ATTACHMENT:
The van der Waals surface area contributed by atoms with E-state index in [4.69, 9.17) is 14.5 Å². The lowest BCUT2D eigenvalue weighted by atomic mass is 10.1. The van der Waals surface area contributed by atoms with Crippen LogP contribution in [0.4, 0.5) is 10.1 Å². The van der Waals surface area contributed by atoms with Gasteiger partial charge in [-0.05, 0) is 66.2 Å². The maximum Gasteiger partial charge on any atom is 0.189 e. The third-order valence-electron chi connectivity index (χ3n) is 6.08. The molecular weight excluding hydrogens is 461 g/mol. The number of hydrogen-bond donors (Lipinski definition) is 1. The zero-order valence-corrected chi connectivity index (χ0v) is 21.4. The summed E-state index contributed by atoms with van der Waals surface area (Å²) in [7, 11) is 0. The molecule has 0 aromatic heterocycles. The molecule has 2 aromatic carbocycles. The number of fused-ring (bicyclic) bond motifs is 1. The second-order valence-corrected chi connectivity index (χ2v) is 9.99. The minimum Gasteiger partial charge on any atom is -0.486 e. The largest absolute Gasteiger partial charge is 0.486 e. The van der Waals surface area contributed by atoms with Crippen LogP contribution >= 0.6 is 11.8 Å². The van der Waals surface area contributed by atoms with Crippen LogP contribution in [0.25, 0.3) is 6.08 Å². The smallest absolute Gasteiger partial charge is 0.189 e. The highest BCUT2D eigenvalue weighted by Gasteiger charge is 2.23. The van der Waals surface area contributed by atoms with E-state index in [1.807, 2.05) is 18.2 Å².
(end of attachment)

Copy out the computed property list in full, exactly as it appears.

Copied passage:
The van der Waals surface area contributed by atoms with E-state index in [4.69, 9.17) is 14.5 Å². The lowest BCUT2D eigenvalue weighted by atomic mass is 10.1. The van der Waals surface area contributed by atoms with Crippen LogP contribution in [0.4, 0.5) is 10.1 Å². The van der Waals surface area contributed by atoms with Gasteiger partial charge in [-0.05, 0) is 66.2 Å². The maximum Gasteiger partial charge on any atom is 0.189 e. The third-order valence-electron chi connectivity index (χ3n) is 6.08. The molecular weight excluding hydrogens is 461 g/mol. The number of hydrogen-bond donors (Lipinski definition) is 1. The zero-order valence-corrected chi connectivity index (χ0v) is 21.4. The summed E-state index contributed by atoms with van der Waals surface area (Å²) in [7, 11) is 0. The molecule has 0 aromatic heterocycles. The molecule has 2 aromatic carbocycles. The number of fused-ring (bicyclic) bond motifs is 1. The second-order valence-corrected chi connectivity index (χ2v) is 9.99. The minimum Gasteiger partial charge on any atom is -0.486 e. The largest absolute Gasteiger partial charge is 0.486 e. The van der Waals surface area contributed by atoms with Crippen LogP contribution >= 0.6 is 11.8 Å². The van der Waals surface area contributed by atoms with Crippen LogP contribution in [0.25, 0.3) is 6.08 Å². The smallest absolute Gasteiger partial charge is 0.189 e. The highest BCUT2D eigenvalue weighted by Gasteiger charge is 2.23. The van der Waals surface area contributed by atoms with E-state index in [1.807, 2.05) is 18.2 Å².